80 percent of respondents said they would use
energy-efficient technologies, 63 percent said
they would use power and cooling solutions,
and 60 percent said they would use system virtualization (see http://au.sun.com/edge/200707/eco.jsp?cid=920710).
In the following paragraphs, we outline
three broad measures to greening data centers: energy conservation, eco-friendly design,
and server virtualization.
Energy conservation. Energy costs now
account for nearly 30 percent of a data center’s
operating expenses (see http:/news.zdnet.co.uk/
itmanagement/0,1000000308,39284324,00.
htm), a significant amount of which is spent
on cooling. The IT industry is inventing new ways
to help address this issue. For example, companies
like IBM, Hewlett Packard, SprayCool, and Cooligy
are working on technologies such as liquid cooling, nano fluid-cooling systems, and in-server, inrack, and in-row cooling. Other innovative ways
of making a data center more environmentally
friendly include using new high-density servers,
using hydrogen fuel cells as alternative green power sources, and applying virtualization technologies that reduce the total power consumption of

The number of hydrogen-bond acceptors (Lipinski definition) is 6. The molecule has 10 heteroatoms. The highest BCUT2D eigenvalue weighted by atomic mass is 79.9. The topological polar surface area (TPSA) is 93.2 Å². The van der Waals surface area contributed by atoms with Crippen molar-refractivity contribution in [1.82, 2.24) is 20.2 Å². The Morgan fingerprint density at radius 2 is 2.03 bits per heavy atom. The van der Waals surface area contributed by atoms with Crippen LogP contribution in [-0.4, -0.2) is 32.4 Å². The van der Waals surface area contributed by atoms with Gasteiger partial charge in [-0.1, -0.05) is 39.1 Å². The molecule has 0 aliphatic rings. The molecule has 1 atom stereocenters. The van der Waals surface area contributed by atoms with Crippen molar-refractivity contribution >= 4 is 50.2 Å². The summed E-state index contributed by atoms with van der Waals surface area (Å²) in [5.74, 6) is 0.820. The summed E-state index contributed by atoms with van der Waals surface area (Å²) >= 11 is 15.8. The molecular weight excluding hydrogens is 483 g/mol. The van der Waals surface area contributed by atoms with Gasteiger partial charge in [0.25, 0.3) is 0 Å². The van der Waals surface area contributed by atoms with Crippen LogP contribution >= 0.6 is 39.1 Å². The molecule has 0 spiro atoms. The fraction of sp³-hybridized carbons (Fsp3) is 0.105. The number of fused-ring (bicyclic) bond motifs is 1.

servers and lower the heat generated.
Old mainframe computers are bulky power hogs that demand a lot of cooling. Hence,
major IT vendors are addressing these problems by assisting their customers in migrating
applications from mainframes to servers.
Eco-friendly design. Eco-friendly data center designs use a synthetic white rubber roof,
paint, and carpet that contain a low volatile
organic compound (VOC), countertops made
of recycled products, and energy-efficient mechanical and electrical systems at optimal efficiency. Eco-designs make use of natural light
as well as green power—electricity generated
from solar or wind energy—to run the data
center. Enterprises that adopt eco-friendly designs can get tax incentives and gain a competitive advantage, as more and more customers
want to work with eco-friendly firms.
While building a new data center provides
complete design control, IT professionals can
take measures to reduce heat, add light, and
discard materials that contain toxic chemicals
in existing dat …